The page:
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Ronen Akerman/USA Network

USA network has been selling its ten-part series Dig with its pedigree: “From the executive producers of Homeland and Heroes” (respectively, Gideon Raff and Tim Kring). This is indisputably true, but the Bible-flavored conspiracy thriller (premieres March 5) did not get the best DNA of either parent.

From Homeland, it inherits a setting in an exoticized Middle East and a tale built around an investigator whose work is complicated by questionable personal choices that waylay the story. From Heroes, it borrows a globe-trotting network of characters whose story will reveal how Everything Is Connected, and a tendency to prioritize complications and twists over engaging story and characters. There are prophecies and Old Testament quotes and cultists and ancient sacred jewels–and, I don’t know, probably horcruxes too–but all the scripture and trinkets add up to a lifeless series that’s more puzzle than narrative.

The center jigsaw piece is Jason Isaacs, once so captivating in Awake, as Peter Connelly, an FBI agent chasing a fugitive in Jerusalem. The case leads Peter to a young redhead (Alison Sudol) who’s been working on an archaeological dig at the Temple Mount, in search of the Ark of the Covenant. “Like Indiana Jones?” Peter asks, in a bit of narrative lantern-hanging that doesn’t change how derivative this all feels. Peter ends up skinny-dipping with her in a ceremonial underground pool and, for good measure, has been having an affair with his boss [Anne Heche]–there’s the Homeland influence. The dig’s object is vague, and slightly ominous-sounding, and Peter begins to suspect that the case he’s on involves more than a simple manhunt.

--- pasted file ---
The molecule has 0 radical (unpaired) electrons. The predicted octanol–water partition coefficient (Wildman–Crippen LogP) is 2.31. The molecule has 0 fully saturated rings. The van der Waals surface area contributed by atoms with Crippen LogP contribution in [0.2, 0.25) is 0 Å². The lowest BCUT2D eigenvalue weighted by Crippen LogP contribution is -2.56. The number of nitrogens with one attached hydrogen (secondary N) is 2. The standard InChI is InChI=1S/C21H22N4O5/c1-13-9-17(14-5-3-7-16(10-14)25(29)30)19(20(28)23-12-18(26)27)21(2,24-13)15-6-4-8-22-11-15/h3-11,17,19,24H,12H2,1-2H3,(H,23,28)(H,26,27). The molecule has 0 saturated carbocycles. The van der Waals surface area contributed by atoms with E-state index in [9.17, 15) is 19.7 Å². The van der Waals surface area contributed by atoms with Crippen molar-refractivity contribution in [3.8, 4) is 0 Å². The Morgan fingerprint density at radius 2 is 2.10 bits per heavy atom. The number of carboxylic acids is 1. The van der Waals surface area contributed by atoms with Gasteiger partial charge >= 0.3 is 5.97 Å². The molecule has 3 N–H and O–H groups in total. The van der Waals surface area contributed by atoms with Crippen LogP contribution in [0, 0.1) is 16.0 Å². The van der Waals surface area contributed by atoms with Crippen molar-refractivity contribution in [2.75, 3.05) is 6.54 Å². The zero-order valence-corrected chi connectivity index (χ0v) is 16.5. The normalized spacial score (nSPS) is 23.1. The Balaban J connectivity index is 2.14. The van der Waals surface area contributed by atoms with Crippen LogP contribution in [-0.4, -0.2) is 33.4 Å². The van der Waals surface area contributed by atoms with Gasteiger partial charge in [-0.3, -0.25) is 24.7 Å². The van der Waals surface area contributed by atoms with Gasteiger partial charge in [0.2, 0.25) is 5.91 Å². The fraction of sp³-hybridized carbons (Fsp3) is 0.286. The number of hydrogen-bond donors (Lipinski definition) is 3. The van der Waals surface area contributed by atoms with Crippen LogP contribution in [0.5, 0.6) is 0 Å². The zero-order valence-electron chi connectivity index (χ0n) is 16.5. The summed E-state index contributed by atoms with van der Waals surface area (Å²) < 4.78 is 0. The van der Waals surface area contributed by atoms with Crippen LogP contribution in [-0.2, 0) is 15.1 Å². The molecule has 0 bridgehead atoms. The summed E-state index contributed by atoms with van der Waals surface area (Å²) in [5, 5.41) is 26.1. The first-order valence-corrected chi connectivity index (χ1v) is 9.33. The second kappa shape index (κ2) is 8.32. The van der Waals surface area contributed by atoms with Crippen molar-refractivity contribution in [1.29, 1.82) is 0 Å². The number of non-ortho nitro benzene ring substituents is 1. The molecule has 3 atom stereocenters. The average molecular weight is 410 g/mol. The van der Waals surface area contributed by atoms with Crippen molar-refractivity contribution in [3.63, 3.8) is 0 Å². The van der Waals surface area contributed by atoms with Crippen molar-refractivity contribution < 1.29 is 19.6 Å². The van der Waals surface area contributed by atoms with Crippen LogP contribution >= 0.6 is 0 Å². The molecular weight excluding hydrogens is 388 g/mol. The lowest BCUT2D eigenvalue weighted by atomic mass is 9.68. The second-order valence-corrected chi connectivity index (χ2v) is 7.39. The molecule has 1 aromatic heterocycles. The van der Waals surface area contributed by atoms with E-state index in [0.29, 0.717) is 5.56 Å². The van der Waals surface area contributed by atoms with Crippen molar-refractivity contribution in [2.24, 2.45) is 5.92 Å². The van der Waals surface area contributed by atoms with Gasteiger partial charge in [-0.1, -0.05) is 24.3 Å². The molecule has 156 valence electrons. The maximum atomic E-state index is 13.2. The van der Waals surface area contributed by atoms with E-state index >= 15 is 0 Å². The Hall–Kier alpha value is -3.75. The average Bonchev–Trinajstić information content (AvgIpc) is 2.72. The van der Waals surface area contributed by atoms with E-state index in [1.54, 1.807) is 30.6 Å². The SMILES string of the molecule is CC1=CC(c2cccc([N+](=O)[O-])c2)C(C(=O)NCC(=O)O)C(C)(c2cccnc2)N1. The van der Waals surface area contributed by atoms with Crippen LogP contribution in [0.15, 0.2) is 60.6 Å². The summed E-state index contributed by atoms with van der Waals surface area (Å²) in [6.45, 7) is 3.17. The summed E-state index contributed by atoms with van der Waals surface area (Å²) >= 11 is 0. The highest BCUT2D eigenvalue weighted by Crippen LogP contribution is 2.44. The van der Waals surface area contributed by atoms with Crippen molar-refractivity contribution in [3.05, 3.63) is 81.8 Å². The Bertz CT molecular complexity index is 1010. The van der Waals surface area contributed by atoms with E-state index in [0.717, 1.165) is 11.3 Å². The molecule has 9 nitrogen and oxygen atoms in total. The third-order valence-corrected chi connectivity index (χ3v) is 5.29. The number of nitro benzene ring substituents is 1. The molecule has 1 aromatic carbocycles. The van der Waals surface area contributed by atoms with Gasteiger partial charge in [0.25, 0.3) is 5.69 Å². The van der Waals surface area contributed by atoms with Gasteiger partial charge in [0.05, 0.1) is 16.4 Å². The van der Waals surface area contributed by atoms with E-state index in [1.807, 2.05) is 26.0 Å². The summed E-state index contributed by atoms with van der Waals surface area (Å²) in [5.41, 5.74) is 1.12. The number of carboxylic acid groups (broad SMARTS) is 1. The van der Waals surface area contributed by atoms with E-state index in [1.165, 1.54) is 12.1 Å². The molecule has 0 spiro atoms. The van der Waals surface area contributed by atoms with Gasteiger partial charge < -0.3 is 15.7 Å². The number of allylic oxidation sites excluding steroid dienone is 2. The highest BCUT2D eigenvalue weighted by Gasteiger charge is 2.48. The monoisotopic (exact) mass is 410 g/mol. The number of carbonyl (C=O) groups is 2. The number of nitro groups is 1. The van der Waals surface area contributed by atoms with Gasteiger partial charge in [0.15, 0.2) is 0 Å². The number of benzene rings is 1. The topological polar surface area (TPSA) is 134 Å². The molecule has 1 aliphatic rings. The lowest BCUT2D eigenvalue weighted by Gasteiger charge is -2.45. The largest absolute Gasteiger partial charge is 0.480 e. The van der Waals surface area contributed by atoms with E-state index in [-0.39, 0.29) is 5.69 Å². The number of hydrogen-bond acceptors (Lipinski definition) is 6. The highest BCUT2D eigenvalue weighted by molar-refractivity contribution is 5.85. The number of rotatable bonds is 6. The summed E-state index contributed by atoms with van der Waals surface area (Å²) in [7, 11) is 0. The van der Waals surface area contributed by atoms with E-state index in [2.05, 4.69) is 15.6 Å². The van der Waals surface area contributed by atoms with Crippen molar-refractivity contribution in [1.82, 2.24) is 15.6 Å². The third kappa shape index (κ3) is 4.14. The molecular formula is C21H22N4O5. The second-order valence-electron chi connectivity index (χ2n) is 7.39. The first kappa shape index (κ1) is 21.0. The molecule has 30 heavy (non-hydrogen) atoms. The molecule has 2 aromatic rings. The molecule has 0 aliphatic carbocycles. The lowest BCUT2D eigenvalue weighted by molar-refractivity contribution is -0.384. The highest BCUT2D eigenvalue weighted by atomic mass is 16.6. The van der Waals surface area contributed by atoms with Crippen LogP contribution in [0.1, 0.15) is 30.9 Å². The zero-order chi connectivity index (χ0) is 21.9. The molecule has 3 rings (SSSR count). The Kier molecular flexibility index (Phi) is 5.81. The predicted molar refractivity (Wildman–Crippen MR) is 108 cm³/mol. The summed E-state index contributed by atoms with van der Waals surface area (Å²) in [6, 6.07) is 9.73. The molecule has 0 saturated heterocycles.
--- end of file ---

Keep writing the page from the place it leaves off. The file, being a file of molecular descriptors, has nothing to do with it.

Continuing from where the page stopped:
And there are many more threads in this Biblical garment. A young Orthodox Jewish man, thousands of miles away in Norway, is raising a red calf, under the intense direction of religious elders. Travel several thousand more miles west and hang a left, and we’re in New Mexico, where a boy is being raised in isolation by a creepy religious leader (David Costabile) and a more sympathetic guardian (Lauren Ambrose), who are prepping him for some unnamed, urgent destiny. (The trope of the enigma-child with mysterious powers is another Kringianism, as seen on his Fox drama Touch.)

What do they want with the kid? What do they want with the cow? Why the Temple Mount? Why all the red hair? It’s all hush-hush, but you can take an educated guess simply by Googling some of the salient keywords. And that might be a more entertaining use of your time, since for all its ambitious thread-knitting, Dig gets ensnared in its own tangle of B-movie dialogue and Conspiracy 101 twists.

In the end, this archaelogical drama feels like an artifact itself, but of a more recent era: the time, after the success of Lost, in which serials like Flash-Forward and The Event mimicked that show’s complicated mythological stories without its most important element: vivid characters you want to spend time with. Dig looks like something we’ve dug up before: another thriller that spends a lot of time pinning up multicolored string to a corkboard, but never gets around to spinning a good yarn.

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